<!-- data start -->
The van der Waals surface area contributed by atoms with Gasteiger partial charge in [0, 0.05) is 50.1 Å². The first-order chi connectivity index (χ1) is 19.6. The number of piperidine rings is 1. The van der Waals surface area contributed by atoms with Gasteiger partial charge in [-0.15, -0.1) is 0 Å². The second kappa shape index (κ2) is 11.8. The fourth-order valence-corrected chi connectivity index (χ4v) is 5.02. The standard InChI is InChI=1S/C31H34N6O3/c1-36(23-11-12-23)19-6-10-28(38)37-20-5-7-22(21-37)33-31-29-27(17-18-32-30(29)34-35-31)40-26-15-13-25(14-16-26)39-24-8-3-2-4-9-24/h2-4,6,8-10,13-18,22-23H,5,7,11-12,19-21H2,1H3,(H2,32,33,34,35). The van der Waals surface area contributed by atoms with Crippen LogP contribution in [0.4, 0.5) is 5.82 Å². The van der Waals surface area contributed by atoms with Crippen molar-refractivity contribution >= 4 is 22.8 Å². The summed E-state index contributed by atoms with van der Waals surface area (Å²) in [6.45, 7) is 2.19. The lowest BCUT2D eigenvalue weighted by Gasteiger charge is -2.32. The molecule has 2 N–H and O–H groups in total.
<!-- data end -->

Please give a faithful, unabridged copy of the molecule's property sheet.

The van der Waals surface area contributed by atoms with Gasteiger partial charge in [0, 0.05) is 50.1 Å². The first-order chi connectivity index (χ1) is 19.6. The number of piperidine rings is 1. The van der Waals surface area contributed by atoms with Gasteiger partial charge in [-0.15, -0.1) is 0 Å². The second kappa shape index (κ2) is 11.8. The fourth-order valence-corrected chi connectivity index (χ4v) is 5.02. The standard InChI is InChI=1S/C31H34N6O3/c1-36(23-11-12-23)19-6-10-28(38)37-20-5-7-22(21-37)33-31-29-27(17-18-32-30(29)34-35-31)40-26-15-13-25(14-16-26)39-24-8-3-2-4-9-24/h2-4,6,8-10,13-18,22-23H,5,7,11-12,19-21H2,1H3,(H2,32,33,34,35). The van der Waals surface area contributed by atoms with Crippen LogP contribution in [0.4, 0.5) is 5.82 Å². The van der Waals surface area contributed by atoms with Crippen molar-refractivity contribution >= 4 is 22.8 Å². The summed E-state index contributed by atoms with van der Waals surface area (Å²) in [6.45, 7) is 2.19. The lowest BCUT2D eigenvalue weighted by Gasteiger charge is -2.32. The molecule has 2 N–H and O–H groups in total.